I'd say it depends on the size of the 12V network and the number of transformers and their size. The problem is two-fold.
First of all, we have to think about the conversion losses incurred. If (and that's a big If) the efficiency is the same on the bulbs than it would be on a central transformer, then the losses incurred by having a central transformer are on par with the one incurred by the distributed light bulbs. However, usually a transformer has an efficiency peak (for example, if the peak power of the transformer is 500W, the efficiency peak could be at 460W. When the system uses more or less power, the transformer is less efficient). This has to be taken into account when calculation potential losses.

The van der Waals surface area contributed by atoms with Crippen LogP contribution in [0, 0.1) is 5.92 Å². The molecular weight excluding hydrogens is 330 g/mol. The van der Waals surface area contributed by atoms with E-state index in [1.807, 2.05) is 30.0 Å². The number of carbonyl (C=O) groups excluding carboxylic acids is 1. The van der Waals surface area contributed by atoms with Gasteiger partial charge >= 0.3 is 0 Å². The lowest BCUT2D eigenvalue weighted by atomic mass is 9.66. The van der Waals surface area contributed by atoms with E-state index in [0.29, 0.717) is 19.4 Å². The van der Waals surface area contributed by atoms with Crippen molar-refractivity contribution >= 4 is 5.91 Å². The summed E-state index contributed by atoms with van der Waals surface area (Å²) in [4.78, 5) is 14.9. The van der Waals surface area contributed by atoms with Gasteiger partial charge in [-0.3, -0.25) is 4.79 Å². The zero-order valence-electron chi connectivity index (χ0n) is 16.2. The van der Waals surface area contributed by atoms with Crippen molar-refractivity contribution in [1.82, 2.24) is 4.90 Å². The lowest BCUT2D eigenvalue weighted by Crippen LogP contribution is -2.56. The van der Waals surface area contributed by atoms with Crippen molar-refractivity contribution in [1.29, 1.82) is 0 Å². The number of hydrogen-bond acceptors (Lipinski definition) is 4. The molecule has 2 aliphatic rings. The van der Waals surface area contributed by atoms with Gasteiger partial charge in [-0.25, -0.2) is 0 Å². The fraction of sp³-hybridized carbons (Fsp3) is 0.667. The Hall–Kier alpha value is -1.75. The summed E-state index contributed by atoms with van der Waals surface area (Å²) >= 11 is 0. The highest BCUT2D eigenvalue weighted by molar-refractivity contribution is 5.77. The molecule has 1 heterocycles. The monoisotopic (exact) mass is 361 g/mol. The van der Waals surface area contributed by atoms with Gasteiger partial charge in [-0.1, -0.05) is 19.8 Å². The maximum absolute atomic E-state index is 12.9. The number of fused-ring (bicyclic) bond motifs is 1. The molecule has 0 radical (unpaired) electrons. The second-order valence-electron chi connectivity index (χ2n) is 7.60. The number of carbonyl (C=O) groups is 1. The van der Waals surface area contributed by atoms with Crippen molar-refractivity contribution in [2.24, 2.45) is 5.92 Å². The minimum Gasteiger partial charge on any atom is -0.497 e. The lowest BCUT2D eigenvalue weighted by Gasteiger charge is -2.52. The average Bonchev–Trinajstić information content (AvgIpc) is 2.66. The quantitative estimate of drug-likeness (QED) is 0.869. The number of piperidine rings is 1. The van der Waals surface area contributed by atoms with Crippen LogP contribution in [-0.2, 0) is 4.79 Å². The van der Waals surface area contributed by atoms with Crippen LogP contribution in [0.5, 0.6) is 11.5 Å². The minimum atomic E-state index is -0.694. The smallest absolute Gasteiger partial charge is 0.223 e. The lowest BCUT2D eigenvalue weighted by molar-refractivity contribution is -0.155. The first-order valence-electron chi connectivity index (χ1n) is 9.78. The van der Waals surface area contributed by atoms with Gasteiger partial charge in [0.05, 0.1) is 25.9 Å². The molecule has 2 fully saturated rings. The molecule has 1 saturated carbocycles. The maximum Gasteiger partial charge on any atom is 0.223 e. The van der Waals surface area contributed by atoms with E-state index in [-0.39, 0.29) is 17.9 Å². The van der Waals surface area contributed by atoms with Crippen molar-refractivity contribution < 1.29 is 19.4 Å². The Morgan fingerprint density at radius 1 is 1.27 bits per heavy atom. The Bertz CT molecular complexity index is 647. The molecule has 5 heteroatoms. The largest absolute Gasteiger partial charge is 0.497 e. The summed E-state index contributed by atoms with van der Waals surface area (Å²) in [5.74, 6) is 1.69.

Secondly, there's a wiring problem. When you route 220V or 110V, the cable section takes into account the maximal current that will have to be transported. In France, you can route lighting wiring on 1.5mm² cable (AWG15 or 16). Using LEDs will reduce the power used, but yet, as you reduced the voltage, the voltage drop may increase if you use a cable too thin. For example, if you use 12W bulbs, they will draw 1A of current at 12V instead of 0.05A at 220V. A cable too thin may incur a voltage drop too important that will prevent the LEDs from lighting up.